Tweet Your Way to Representation

Tweet Your Way to Representation

No, seriously.

by Jamie K. Schimdt

April 10, 2018


One of the ways social media can be a writer's best friend is by allowing you to be up-to-date on trends. On Facebook, we've seen a rise in online selling. Whether it's ads on your wall or Facebook "parties" set up by Tupperware, LuLaRoe, or another home business, Facebook brings in buyers. Twitter, on the other hand, is too brief to really get a marketing program a lot of buzz without special attention. The exception is one of the current trends now, which is to have a contest on Twitter for authors seeking representation on their books.
This type of contest doesn't have an entry fee. You don't have to follow complicated guidelines, you just simply have to tweet a pitch for your book.


Not even close.

If you thought summarizing your 75,000-word novel into a four paragraph query was hard, it gets even more challenging when you have to pitch the book in 280-characters. That's including spaces, punctuation and hashtags.
The hashtag # is the most important part of the pitch because that's how the agents sort through the tremendous outpouring of entries. So if an agent were only looking to acquire young adult novels, they would narrow it down by putting #YA in their Twitter search box along with the hashtag of the contest. It also helps the average Twitter user find all the contest entries. By putting #pitmad in the search bar of Twitter, anyone can see the pitches for that particular contest. Try it!
Before I had an agent, I entered a contest called Pitch Madness which was run by Brenda Drake. I had a dragon paranormal romance that I wanted to find an agent or an editor for and in the contest they were running, I had to attract them in 140-characters. The rules of this contest were simple. Just tweet a pitch and use the hashtag #pitchjla. You were limited to one pitch per hour.

These were what I came up with:
•    Carolyn, a were-dragon, falls in love with a full dragon. To get her man, she must break the spell preventing her from shifting. #pitchjla
•    Were-dragon fights an evil cult whose magic is preventing her from shifting and claiming her mate. #pitchjla
•    Weredragon fights an evil cult whose magic is preventing her from shifting and claiming her mate, a sexy FBI op who hates humans. #pitchjla
•    In a world where dragons live among us, Carolyn must break a spell keeping her from assuming her true form & the man she loves. #pitchjla
•    When Carolyn witnesses an attack at the dragon embassy, she becomes obsessed with an FBI agent and her own dragon destiny. #pitchjla
•    Not being able to shift into a dragon is driving Carolyn nuts. When she falls in love, she must break the spell to claim her mate #pitchjla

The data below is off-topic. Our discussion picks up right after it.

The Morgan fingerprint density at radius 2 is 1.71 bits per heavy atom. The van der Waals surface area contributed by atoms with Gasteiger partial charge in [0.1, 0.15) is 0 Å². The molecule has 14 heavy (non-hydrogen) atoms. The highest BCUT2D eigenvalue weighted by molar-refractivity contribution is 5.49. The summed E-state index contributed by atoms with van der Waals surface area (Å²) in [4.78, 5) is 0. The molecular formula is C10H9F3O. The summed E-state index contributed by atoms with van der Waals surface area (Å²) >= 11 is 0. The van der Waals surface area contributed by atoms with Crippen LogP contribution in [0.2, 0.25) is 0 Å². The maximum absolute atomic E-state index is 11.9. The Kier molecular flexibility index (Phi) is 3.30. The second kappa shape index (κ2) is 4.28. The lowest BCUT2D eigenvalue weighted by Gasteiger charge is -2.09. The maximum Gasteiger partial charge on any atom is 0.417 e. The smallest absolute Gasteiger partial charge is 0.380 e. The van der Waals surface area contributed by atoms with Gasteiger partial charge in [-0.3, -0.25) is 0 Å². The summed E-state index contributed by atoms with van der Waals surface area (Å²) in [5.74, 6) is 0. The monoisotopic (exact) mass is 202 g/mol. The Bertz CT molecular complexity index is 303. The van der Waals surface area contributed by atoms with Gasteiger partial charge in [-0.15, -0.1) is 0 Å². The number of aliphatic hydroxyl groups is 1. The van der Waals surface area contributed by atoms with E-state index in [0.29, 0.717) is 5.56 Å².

After I posted my tweets, throughout the day any agent or editor who was participating in the Twitter contest would press the like button (It's the one that looks like a heart.) if they wanted to see the full manuscript.
Entangled Publishing's Liz Pelletier saw my pitch and requested the full manuscript. I sent it in, and that turned into a contract for a three book series with them.
You can also receive feedback from the people who are watching the Twitter contest feed, and sometimes can gain new followers on social media because of your book's pitch. If something really strikes a chord with someone, you might get your first fan who will follow your career from this very first pitch all the way through publication. Some published authors will also offer to critique a contest pitch before the contest in exchange for a retweet. So you can also broaden your networking base as well if you enter a lot of these Twitter contests.

Click here to get a curated list of Hashtags for Writers!
In fact, just reading the entries on the Twitter contest will help you see what agents and editors are requesting, and what they're passing up. It's like a behind the scene look at what goes through an agent's mind when they look at queries.
Even if you're not ready to submit to a Twitter contest, try and get your manuscript's pitch down to Twitter length. Aside from being a good exercise in how to narrow down the focus of your book, it's also the perfect length to be an "elevator pitch," which is a great tool to have when you go to conferences and find yourself in an elevator with someone and they ask you what your book is about.
Links to Twitter pitch events and contests:
•    #PitMad
•    DVpit is a Twitter event especially for marginalized authors.
•    More social media contests HERE.

Click here to get a curated list of Hashtags for Writers!

Use these hashtags to research agents, find publishers open to submissions, engage with readers in your genre, and connect with fellow writers.

USA Today bestselling author, Jamie K. Schmidt, writes contemporary love stories and paranormal romances.  Her steamy, romantic comedy, Life’s a Beach, reached #2 on Barnes & Noble and #9 on Amazon and iBooks.  Her Club Inferno series from Random House’s Loveswept line has hit both the Amazon and Barnes & Noble top one hundred lists and the first book in the series, Heat, put her on the USA Today bestseller list for the first time.  Her dragon paranormal romance series from Entangled Publishing, has been called “fun and quirky” and “endearing.”

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